I recently began the process of documenting my collection for insurance purposes and initially came to the same conclusion. I knew my collection was valuable, but I needed to be able to quantify that value to my insurance carrier. After playing around with a number of different cataloging options, I created by own custom Digital Collection Archive forms using Adobe LiveCycle. The standardized forms allow me to input photos, descriptions, provenance, and value information on each item in my collection and then save each print out as a pdf file on my computer, disk, or on the cloud.
So why do so few of us document our collections? The primary reason is usually that it is a time consuming and boring process. Most collectors start out small and don't feel that documentation is necessary initially. Before long, the collection has grown in value and size and the process of documenting it seems daunting.
I am providing free forms for collectors to download here:
Free Digital Collection Archive Forms Page
The forms can be customized for any type of collection or collectible, including cards, photos, memorabilia, and equipment for all sports. Entry labels, picture window sizes, and custom header images can all be modified for your specific collection. If the free forms don't meet your needs, please contact me for a customized digital collection archive quote.
Insurance deductibles usually range from $500 to $1,000. Typically, the higher the deductible, the lower the cost of insurance. Deductible limits for homeowner's policies should be established based on your risk tolerance.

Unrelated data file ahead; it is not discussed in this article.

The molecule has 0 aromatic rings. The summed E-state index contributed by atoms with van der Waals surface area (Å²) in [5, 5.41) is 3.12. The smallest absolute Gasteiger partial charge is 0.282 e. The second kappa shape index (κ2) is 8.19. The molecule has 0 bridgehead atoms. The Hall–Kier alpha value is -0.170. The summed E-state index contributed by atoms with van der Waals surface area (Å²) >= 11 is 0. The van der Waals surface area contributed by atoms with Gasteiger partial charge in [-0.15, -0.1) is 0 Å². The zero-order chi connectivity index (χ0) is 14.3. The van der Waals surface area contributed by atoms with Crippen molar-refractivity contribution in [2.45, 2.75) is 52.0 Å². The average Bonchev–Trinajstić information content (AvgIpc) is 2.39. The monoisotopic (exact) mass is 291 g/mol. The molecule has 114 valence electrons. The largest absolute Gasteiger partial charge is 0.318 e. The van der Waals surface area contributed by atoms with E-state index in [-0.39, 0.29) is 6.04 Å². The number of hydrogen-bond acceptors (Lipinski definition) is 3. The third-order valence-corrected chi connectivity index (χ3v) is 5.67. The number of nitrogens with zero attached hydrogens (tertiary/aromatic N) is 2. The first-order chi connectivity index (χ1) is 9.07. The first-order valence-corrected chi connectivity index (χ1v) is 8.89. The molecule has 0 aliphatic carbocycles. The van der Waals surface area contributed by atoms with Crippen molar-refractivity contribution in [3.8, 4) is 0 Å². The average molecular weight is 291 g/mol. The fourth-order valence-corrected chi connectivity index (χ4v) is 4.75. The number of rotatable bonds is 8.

Deductible Limits
Insurance companies recommend that you video document the contents of your home every 6 to 12 months to support the value of your personal property. Remember that in a claims situation, without adequate documentation, it will be up to the insurance claims adjuster to assign a value to your loss. Creating a Digital Collection Archive is a great way to document the condition of your collection, keep track of acquisition information, and to record comparable sales values to support a future claim. Particularly with vintage sports uniforms and equipment, comparable sales data can be very difficult to find after a loss. I highly recommend that all collectors create a digital archive of their collection in addition to regular video documentation. Perhaps the most important part of adequately documenting a collection is storing that documentation in a protected location. A digital archive should be stored on a disk or memory stick in a safety deposit box, on the cloud, or in a fireproof box in your home. I also recommend that you proactively send a copy of your archive to your insurance agent to determine whether or not there are any gaps in your coverage.
Adequate Documentation
Homeowner's Insurance
Your home, retirement account, and savings account are most likely insured from loss, your collections should be as well. Many collectors forgo contributions to retirement accounts to purchase sports collectibles as a form of investment. A loss of this investment could be catastrophic for collectors and their beneficiaries.
  1. Typically covers all loss other than the intentional actions of the owner.
  2. Establishes the value of your collectibles up front rather than it being up for debate after a loss.
  3. Insures the collectible regardless if a loss occurs in your home.
  4. Can have no deductible.
Providing significantly more protection for your collection, a personal article policy is considerably more expensive than coverage under a homeowner's policy. Whether or not a personal article policy is right for you depends on the value of your collectible and your risk tolerance. For collections that have a few highly valuable pieces, a combination of homeowner's insurance and a personal article policy for those pieces may be a good compromise.
Example of a completed digital collection archive
Example of a completed digital collection archive